While the musical pieces and production values are technically impeccable, there’s really no impact to them, they are cheesy but not really appealing or attractive, compositions and lyrics are subpar, not horrendous but definitely uninspired, which become painfully obvious when they use some of the songs from the 1940 version (like I’ve Got No Strings) and it doesn’t help that sometimes that the pacing is a bit too fast, and songs are too widely sparsed during the runtime.
There are some numbers that do stand out for the better, so it’s not all bad.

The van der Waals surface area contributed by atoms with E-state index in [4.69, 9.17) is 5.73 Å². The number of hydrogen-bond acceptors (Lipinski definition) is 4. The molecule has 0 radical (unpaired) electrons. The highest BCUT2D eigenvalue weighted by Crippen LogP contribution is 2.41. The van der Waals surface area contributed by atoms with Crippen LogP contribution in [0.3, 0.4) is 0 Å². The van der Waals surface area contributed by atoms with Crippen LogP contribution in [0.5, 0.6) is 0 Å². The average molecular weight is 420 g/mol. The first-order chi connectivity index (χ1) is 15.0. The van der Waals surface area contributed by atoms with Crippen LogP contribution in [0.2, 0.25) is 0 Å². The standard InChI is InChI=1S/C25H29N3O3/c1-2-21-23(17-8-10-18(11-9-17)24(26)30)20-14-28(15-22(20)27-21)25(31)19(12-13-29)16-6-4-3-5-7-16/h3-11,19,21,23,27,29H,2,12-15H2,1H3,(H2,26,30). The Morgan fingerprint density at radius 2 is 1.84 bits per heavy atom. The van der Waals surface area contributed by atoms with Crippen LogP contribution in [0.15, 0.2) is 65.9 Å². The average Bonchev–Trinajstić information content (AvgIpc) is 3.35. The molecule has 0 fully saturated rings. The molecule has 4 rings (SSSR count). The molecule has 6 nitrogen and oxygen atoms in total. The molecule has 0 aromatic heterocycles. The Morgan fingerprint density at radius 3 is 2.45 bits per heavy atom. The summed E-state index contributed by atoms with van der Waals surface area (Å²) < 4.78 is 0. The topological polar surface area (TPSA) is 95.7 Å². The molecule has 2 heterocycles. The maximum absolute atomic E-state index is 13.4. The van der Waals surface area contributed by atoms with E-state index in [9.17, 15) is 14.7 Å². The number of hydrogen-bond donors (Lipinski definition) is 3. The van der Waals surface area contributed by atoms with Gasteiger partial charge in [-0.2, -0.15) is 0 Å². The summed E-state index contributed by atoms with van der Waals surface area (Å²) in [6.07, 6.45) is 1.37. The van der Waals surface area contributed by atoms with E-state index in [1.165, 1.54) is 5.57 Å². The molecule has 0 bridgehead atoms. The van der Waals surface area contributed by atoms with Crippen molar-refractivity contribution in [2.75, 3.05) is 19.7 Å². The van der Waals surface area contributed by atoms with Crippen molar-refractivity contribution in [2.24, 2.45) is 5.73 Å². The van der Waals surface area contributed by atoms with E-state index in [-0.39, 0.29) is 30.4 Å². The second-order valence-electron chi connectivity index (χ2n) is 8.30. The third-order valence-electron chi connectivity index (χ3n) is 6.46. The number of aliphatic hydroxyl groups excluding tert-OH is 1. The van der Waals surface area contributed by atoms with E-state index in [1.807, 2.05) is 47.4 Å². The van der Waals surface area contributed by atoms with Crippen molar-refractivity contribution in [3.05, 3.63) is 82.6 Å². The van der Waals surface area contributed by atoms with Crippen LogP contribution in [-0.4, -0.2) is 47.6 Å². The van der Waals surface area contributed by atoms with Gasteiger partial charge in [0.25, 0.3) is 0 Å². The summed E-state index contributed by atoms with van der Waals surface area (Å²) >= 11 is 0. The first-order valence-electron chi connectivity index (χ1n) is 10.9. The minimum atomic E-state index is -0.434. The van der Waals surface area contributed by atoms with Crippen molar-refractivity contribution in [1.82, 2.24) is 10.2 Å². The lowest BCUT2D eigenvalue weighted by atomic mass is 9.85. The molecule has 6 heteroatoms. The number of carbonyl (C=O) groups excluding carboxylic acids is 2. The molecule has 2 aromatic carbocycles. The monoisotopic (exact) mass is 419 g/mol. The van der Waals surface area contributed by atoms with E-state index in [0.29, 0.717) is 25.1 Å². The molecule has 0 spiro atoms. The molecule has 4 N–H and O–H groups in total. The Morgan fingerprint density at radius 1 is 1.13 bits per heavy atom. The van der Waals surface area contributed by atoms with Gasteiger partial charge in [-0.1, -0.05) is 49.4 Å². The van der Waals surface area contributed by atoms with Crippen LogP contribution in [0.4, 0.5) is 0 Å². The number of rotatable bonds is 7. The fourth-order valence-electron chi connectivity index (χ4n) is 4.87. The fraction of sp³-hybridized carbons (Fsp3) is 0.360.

Geppetto is a musical adaptation of Pinocchio’s tale that tries to put a spin on the story by making the toymaker himself the main characters instead of his wooden boy, an idea with some legs to it but botched by a Geppetto written like an annoyed, wimpering, always complaining, demanding man that really wished he’d knew beforehand and ask for a robot instead of a son, since he wants to be a father so badly (allegedly), but then he clearly has no experience or patience as a fatherly figure and sports an attitude that makes you believe he really would trade in Pinocchio to the Blue Fairy so he could cash his miracle back. As in, more than he should before realizing the right thing to do.